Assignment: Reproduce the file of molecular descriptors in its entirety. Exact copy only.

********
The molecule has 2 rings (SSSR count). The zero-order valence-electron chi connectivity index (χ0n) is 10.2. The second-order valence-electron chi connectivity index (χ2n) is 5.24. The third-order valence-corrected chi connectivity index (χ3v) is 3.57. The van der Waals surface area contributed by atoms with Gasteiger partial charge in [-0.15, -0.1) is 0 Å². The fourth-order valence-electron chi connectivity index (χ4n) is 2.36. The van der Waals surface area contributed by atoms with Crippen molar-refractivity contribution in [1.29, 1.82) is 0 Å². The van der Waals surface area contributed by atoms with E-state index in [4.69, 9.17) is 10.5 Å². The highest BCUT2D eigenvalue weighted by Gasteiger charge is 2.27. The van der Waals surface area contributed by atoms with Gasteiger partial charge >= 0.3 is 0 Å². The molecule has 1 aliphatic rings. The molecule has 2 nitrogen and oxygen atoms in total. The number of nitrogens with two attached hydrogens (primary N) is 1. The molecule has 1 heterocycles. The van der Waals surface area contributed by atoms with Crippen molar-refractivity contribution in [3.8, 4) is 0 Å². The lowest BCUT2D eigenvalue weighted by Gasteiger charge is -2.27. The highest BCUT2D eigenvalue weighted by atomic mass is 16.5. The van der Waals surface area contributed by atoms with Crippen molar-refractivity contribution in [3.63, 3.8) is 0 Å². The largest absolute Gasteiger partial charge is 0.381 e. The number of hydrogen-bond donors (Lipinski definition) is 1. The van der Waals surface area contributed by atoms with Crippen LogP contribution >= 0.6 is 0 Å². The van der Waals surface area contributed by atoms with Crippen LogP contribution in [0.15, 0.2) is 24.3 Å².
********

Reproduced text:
The molecule has 2 rings (SSSR count). The zero-order valence-electron chi connectivity index (χ0n) is 10.2. The second-order valence-electron chi connectivity index (χ2n) is 5.24. The third-order valence-corrected chi connectivity index (χ3v) is 3.57. The van der Waals surface area contributed by atoms with Gasteiger partial charge in [-0.15, -0.1) is 0 Å². The fourth-order valence-electron chi connectivity index (χ4n) is 2.36. The van der Waals surface area contributed by atoms with Crippen molar-refractivity contribution in [1.29, 1.82) is 0 Å². The van der Waals surface area contributed by atoms with E-state index in [4.69, 9.17) is 10.5 Å². The highest BCUT2D eigenvalue weighted by Gasteiger charge is 2.27. The van der Waals surface area contributed by atoms with Gasteiger partial charge >= 0.3 is 0 Å². The molecule has 1 aliphatic rings. The molecule has 2 nitrogen and oxygen atoms in total. The number of nitrogens with two attached hydrogens (primary N) is 1. The molecule has 1 heterocycles. The van der Waals surface area contributed by atoms with Crippen molar-refractivity contribution in [3.8, 4) is 0 Å². The lowest BCUT2D eigenvalue weighted by Gasteiger charge is -2.27. The highest BCUT2D eigenvalue weighted by atomic mass is 16.5. The van der Waals surface area contributed by atoms with Crippen molar-refractivity contribution in [3.63, 3.8) is 0 Å². The largest absolute Gasteiger partial charge is 0.381 e. The number of hydrogen-bond donors (Lipinski definition) is 1. The van der Waals surface area contributed by atoms with Crippen LogP contribution >= 0.6 is 0 Å². The van der Waals surface area contributed by atoms with Crippen LogP contribution in [0.15, 0.2) is 24.3 Å².